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Daily Devotional | Paul's Great Learning

Devotions

God called me back to school at age 40 to earn a Ph.D. I wasn’t entirely happy about it. I preferred learning on my own. Even in a good program with terrific professors, there were days I understood why some say that PHD means “Permanent Head Damage.”

In biblical times as well, people with high levels of education could be seen as a bit weird. Paul had been trained as a rabbi under the famous Gamalie —one might say he had the equivalent of a Ph.D. from an Ivy League university (v. 5; Acts 22:3). No wonder Festus thought Paul’s great learning was driving him insane (v. 24)!

Still today, Christian truth can appear strange to the outside world. When Paul explained that Christ had risen from the dead, this sounded impossible and ridiculous to the two government officials (vv. 22–23). The same reaction had occurred in Athens when Paul mentioned the resurrection (Acts 17:31–32). Festus couldn’t help but burst out, “You are out of your mind!” or “Too much study has made you crazy!” A standard Greek reference notes that this phrase is “said to one whose enthusiasm seems to have outrun better judgment.”

A merely human framework for learning and knowledge is limited and sinful. That’s why the governor’s human expectations were wholly mistaken. He wanted Paul’s explanation to stay within the bounds of human knowledge. We want things to make sense on our terms. Prophecy and resurrection don’t fit the grid— until we take God into account.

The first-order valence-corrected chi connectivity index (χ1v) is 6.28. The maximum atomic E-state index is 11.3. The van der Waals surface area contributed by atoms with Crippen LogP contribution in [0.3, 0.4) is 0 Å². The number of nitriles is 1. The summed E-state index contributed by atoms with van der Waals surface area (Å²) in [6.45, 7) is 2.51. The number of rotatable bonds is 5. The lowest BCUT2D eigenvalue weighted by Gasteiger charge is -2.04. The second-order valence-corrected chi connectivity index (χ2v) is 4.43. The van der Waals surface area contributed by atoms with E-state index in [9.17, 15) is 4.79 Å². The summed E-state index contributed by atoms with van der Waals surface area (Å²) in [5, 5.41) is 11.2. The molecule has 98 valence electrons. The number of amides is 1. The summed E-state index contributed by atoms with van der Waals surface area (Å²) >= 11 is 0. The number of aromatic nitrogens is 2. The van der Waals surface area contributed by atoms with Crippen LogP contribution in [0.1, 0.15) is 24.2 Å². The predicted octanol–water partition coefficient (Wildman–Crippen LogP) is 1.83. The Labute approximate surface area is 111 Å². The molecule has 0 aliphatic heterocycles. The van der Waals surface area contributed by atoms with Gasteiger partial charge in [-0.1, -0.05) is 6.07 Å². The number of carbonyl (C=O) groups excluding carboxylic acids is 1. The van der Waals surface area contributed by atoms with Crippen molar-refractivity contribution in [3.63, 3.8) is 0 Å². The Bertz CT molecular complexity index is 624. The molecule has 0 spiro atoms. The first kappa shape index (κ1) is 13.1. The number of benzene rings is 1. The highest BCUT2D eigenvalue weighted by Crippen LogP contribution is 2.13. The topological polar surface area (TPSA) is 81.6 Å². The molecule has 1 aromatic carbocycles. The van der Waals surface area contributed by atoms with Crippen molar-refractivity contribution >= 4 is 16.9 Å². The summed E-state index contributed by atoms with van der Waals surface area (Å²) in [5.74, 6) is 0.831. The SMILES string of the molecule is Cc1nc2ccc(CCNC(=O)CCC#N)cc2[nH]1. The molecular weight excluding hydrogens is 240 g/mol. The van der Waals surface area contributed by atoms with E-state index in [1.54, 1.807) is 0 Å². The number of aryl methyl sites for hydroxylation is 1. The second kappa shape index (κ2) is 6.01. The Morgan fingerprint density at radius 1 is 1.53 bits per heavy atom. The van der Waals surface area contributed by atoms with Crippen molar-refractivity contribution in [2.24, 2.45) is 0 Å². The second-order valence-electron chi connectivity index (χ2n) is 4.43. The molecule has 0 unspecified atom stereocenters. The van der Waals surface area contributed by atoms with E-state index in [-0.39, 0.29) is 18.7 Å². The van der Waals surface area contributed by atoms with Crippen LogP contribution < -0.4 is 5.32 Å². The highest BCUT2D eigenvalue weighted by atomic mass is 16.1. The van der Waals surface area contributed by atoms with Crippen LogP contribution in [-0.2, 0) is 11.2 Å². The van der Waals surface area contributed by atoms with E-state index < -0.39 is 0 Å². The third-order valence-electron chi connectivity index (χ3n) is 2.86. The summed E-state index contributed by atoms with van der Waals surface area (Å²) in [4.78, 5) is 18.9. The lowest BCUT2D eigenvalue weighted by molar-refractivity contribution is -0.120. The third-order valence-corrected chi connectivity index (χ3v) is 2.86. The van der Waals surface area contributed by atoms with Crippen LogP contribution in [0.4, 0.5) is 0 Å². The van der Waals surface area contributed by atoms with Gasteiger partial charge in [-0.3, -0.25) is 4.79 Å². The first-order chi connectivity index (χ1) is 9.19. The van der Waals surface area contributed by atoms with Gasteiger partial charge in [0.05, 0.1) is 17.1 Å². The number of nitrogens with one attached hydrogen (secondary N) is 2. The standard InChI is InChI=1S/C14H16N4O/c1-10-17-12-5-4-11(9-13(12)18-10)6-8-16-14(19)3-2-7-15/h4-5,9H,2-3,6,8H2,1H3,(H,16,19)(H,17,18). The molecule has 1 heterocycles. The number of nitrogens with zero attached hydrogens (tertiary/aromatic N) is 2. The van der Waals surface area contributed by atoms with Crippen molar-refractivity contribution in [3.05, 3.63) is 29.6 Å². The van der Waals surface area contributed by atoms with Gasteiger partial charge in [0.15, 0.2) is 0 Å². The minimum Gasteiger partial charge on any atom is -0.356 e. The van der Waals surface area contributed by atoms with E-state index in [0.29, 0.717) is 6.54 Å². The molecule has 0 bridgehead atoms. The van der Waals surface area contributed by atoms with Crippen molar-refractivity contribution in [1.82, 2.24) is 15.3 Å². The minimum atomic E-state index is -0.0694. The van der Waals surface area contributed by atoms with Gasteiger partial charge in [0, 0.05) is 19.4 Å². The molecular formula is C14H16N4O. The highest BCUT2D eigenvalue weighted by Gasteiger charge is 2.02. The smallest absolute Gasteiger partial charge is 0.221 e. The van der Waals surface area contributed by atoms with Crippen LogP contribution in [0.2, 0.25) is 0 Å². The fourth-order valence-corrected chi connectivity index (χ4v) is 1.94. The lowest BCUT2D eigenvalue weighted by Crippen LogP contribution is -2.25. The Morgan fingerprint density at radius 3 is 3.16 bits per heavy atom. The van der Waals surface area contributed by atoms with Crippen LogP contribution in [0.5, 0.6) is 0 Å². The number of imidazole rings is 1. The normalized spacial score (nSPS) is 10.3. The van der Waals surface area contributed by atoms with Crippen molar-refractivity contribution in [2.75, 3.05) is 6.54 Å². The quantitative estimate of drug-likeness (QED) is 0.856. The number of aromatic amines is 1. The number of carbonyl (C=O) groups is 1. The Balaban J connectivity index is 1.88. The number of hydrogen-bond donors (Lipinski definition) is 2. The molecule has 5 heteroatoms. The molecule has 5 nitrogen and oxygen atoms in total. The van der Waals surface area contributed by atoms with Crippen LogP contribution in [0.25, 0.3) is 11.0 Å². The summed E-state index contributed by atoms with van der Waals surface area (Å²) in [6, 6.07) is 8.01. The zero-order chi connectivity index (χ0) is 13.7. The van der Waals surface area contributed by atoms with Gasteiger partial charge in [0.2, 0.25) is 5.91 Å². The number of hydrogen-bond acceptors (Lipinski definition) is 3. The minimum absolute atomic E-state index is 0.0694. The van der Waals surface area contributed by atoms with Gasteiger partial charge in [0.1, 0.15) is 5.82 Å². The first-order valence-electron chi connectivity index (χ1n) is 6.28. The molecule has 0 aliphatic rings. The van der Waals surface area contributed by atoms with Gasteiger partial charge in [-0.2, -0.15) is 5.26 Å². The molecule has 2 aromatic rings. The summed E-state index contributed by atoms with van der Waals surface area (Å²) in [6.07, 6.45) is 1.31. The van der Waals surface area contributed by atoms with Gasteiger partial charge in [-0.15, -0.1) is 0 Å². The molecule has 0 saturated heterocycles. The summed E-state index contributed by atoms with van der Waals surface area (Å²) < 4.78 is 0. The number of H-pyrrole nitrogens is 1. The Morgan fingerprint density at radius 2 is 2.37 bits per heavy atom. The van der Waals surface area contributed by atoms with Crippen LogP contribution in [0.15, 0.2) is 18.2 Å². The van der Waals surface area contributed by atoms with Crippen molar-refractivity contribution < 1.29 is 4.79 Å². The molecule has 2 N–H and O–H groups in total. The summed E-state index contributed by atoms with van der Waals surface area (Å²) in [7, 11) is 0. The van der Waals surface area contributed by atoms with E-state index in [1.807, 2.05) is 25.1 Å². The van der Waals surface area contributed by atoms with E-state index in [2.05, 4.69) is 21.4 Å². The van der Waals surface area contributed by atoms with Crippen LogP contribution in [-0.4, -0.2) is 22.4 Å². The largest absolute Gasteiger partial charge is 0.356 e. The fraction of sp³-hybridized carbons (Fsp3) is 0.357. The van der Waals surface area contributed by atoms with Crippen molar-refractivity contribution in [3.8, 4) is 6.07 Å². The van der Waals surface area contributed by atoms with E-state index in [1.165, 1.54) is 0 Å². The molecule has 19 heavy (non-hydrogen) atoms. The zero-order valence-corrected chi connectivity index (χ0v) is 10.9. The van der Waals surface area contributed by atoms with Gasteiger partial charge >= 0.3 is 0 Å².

Paul was not deterred but continued to witness boldly. He calmly responded that his words were true and appealed to King Agrippa’s knowledge of recent events (vv. 25–26). The apostle’s testimony (v. 12) demonstrates how human learning can do a 180-degree turn when coming under God’s control for God’s purposes in God’s service.

>> Apologetics focuses on defending faith through logic and evidence. A book from Moody Publishers can help you do this: A Reasonable Response: Answers to Tough Questions.

Pray with Us

God in Heaven, You are bigger than the world You created. The intellects You have given us are limited, incapable of grasping the magnitude of who You are. We stand in awe of Your incomprehensible greatness.

BY Brad Baurain

Bradley Baurain is Associate Professor and Program Head of TESOL (Teaching English to Speakers of Other Languages) at Moody Bible Institute. Bradley has the unique privilege of holding a degree from four different universities (including Moody). He has just published his first book, On Waiting Well. Bradley taught in China, Vietnam, the United States, and Canada. Bradley and his wife, Julia, have four children and reside in Northwest Indiana.

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